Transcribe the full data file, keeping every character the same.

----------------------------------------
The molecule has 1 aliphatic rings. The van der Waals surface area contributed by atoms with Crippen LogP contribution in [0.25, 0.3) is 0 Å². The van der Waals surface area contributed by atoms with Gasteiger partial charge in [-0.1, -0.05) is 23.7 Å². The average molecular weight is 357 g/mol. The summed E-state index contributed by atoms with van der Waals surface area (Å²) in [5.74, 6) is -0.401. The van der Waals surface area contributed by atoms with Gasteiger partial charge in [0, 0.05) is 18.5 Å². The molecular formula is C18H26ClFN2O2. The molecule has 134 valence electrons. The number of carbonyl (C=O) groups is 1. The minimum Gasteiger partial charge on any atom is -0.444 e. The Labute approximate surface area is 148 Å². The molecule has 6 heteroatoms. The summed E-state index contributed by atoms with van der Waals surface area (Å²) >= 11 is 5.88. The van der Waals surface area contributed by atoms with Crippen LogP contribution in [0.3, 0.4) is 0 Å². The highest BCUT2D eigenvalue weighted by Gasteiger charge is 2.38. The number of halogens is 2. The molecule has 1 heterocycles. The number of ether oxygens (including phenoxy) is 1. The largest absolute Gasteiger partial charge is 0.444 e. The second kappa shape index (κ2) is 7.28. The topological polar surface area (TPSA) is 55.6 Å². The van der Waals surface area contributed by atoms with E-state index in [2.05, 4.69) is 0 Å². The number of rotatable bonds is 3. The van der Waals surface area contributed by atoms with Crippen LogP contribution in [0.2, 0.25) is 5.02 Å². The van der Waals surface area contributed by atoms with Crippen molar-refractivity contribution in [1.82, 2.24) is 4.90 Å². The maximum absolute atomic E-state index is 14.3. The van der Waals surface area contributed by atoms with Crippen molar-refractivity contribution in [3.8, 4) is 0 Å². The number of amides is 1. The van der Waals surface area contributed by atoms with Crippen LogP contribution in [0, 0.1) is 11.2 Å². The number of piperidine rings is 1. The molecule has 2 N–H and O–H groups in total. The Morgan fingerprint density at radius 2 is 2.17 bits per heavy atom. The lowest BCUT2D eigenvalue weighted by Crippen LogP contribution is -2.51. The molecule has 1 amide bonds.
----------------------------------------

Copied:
The molecule has 1 aliphatic rings. The van der Waals surface area contributed by atoms with Crippen LogP contribution in [0.25, 0.3) is 0 Å². The van der Waals surface area contributed by atoms with Gasteiger partial charge in [-0.1, -0.05) is 23.7 Å². The average molecular weight is 357 g/mol. The summed E-state index contributed by atoms with van der Waals surface area (Å²) in [5.74, 6) is -0.401. The van der Waals surface area contributed by atoms with Gasteiger partial charge in [0, 0.05) is 18.5 Å². The molecular formula is C18H26ClFN2O2. The molecule has 134 valence electrons. The number of carbonyl (C=O) groups is 1. The minimum Gasteiger partial charge on any atom is -0.444 e. The Labute approximate surface area is 148 Å². The molecule has 6 heteroatoms. The summed E-state index contributed by atoms with van der Waals surface area (Å²) >= 11 is 5.88. The van der Waals surface area contributed by atoms with Crippen LogP contribution in [0.3, 0.4) is 0 Å². The highest BCUT2D eigenvalue weighted by Gasteiger charge is 2.38. The number of halogens is 2. The molecule has 1 heterocycles. The number of ether oxygens (including phenoxy) is 1. The largest absolute Gasteiger partial charge is 0.444 e. The second kappa shape index (κ2) is 7.28. The topological polar surface area (TPSA) is 55.6 Å². The van der Waals surface area contributed by atoms with E-state index in [2.05, 4.69) is 0 Å². The number of rotatable bonds is 3. The van der Waals surface area contributed by atoms with Crippen LogP contribution in [0.2, 0.25) is 5.02 Å². The van der Waals surface area contributed by atoms with Crippen molar-refractivity contribution in [1.82, 2.24) is 4.90 Å². The maximum absolute atomic E-state index is 14.3. The van der Waals surface area contributed by atoms with Crippen molar-refractivity contribution in [3.8, 4) is 0 Å². The number of amides is 1. The van der Waals surface area contributed by atoms with Crippen LogP contribution in [0, 0.1) is 11.2 Å². The number of piperidine rings is 1. The molecule has 2 N–H and O–H groups in total. The Morgan fingerprint density at radius 2 is 2.17 bits per heavy atom. The lowest BCUT2D eigenvalue weighted by Crippen LogP contribution is -2.51. The molecule has 1 amide bonds.